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Breath: The New Science of a Lost Art de…
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Breath: The New Science of a Lost Art (edició 2020)

de James Nestor (Autor)

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3411757,476 (3.95)13
Títol:Breath: The New Science of a Lost Art
Autors:James Nestor (Autor)
Informació:Riverhead Books (2020), 304 pages
Col·leccions:La teva biblioteca
Etiquetes:2021, Adult, non-fiction

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Breath: The New Science of a Lost Art de James Nestor

  1. 00
    The Oxygen Advantage: The Simple, Scientifically Proven Breathing Techniques for a Healthier, Slimmer, Faster, and Fitter You de Patrick McKeown (caimanjosh)
    caimanjosh: Both works delve heavily into the science of breathing. McKeown's book is heavily based on Buteyko's work and goes into much detail on it; Nestor's is more wide-ranging. I'd highly recommend both.
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I enjoyed this way more than I thought I would. I even bought Turkish chewing gum because of it. ( )
  bhiggs | May 26, 2021 |
Part biology, part cultural history, part personal journey. We do it 25,000 times a day, mostly without noticing. Nestor explores how why we should pay more attention to breathing in this well-researched book that covers the biochemistry as well as the mysteries of how breathing affects our health and quality of life. He draws from current researchers, almost-forgotten experiments, and ancient texts, as well as what he calls 'pulmonauts', people who have discovered various types of breathing to improve their lives. Includes breathing exercises and links to resources, ( )
  TAPearson | May 7, 2021 |
The content is interesting and informative, however, Nestor's participation in breathing classes would be difficult for most of us to replicate. And while I have no interest in his dental health, the dental conditions of the dead in the ossuary of the Paris catacombs was fascinating (although a description of how the guides were dressed was puzzling and unnecessary). Nestor provides some practical advice but it was slow in arriving and much of it was either common knowledge or common sense. This book might be of more interest to someone seeking to understand their own, or their child's, breathing difficulties. ( )
  VivienneR | Apr 25, 2021 |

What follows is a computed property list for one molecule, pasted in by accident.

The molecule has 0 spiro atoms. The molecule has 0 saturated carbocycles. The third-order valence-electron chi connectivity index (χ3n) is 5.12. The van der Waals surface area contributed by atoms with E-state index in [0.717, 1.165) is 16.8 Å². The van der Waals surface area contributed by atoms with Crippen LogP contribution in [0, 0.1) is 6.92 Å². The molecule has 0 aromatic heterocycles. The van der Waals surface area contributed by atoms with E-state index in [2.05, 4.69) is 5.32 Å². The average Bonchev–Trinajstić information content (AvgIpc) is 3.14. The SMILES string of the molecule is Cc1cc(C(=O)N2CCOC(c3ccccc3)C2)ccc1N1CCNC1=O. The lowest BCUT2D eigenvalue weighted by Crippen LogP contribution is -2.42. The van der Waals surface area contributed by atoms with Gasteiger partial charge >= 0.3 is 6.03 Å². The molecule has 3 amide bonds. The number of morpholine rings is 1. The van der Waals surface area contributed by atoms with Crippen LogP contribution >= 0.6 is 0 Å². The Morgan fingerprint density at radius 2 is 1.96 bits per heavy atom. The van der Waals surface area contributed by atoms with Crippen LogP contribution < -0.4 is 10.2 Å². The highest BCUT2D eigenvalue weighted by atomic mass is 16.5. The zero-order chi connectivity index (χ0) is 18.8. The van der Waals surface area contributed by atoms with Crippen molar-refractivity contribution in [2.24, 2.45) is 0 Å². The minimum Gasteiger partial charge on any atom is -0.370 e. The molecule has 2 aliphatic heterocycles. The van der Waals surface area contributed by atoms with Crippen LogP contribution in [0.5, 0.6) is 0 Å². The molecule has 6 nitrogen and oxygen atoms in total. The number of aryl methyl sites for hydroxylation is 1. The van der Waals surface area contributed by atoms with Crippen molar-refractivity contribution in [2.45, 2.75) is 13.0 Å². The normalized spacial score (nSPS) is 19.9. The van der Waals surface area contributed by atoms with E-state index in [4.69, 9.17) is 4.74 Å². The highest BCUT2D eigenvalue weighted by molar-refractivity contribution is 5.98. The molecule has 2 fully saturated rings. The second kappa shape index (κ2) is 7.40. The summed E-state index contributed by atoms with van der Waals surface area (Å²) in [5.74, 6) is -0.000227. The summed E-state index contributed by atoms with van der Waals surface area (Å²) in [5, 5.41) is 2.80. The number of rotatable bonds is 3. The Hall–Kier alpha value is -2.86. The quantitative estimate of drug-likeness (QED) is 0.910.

"Breath" has been a bestseller. Although it was written before the pandemic, it seems to have benefited from all the attention that has being going to breath and breathing in the period since.

Breath is an atheistic book. And by this, I mean that it is all about the "how," or the mechanisms, related to breathing. For example, Nestor cites studies that looked at the healing effects of prayer, and chalks this up to the fact that many prayers force us to breath more slowly. Although I'm sure this is the case, it is sort of missing the point. It is sort of like saying that raising a child is good exercise; missing the point that many of us care about the future of our children and the people they are becoming. In other words, it is a book that is oblivious to "effects," in the sense of holistic or systemic outcomes.

That said, being at least partially acculturated in a reductionistic Western world, I can't help but find all the benefits of good breathing that Nestor documents compelling. For example, I've been hearing friends tell me about [[Wim Hof]] for years, but I can't recall what purported benefits his breathing techniques proffer, except that maybe it has something to do with cold? Nestor explores Hof, what he's doing, and how it works.

The basics of the book are intuitive to me. As a child, I recall my father mentioning on many occasions to breath through my nose, and this is something I do, despite chronic mild congestion (which I've never quite been able to diagnose). I was taught various meditation techniques and breathing techniques, some of which are go-to practices for me.

What was most striking to me about this book was its emphasis on the importance of carbon dioxide in our blood, and its effects on metabolism and efficiency. Apparently carbon dioxide is just as essential as oxygen to the function of our cells, and for some reason, no one ever taught me this! A lot of the health benefits of good breathing are actually about higher levels of CO2 in our bloodstreams; not higher (or lower) levels of oxygen.

Although Nestor documents a number of ancient techniques, Dhikr is glaringly omitted. Dhikr, in the Islamic Sufi tradition, is the most remarkable breath technique in which I have participated. Most Dhikr are practiced in community (although a few can be practiced alone), and have a certain violence to them in their gait and fervor. They also have unequivocally consciousness-altering effects. I'm sure there are many other equally remarkable techniques from traditions of which I'm currently unaware.

At the level of storytelling, in the tradition of Michael Pollan, Nestor describes his research through his own story of self-exploration—including excruciating experiments that one wonders if he participated in simple for the shock value (such as blocking his nose with silicone plugs for ten days to try a state of forced mouth breathing). I notice a lot of authors using this style, and it is an easy way to make your work more relatable. Maybe it also grabs attention in a way that is required in our attention-fragmented current day (people put down less voyeuristic books).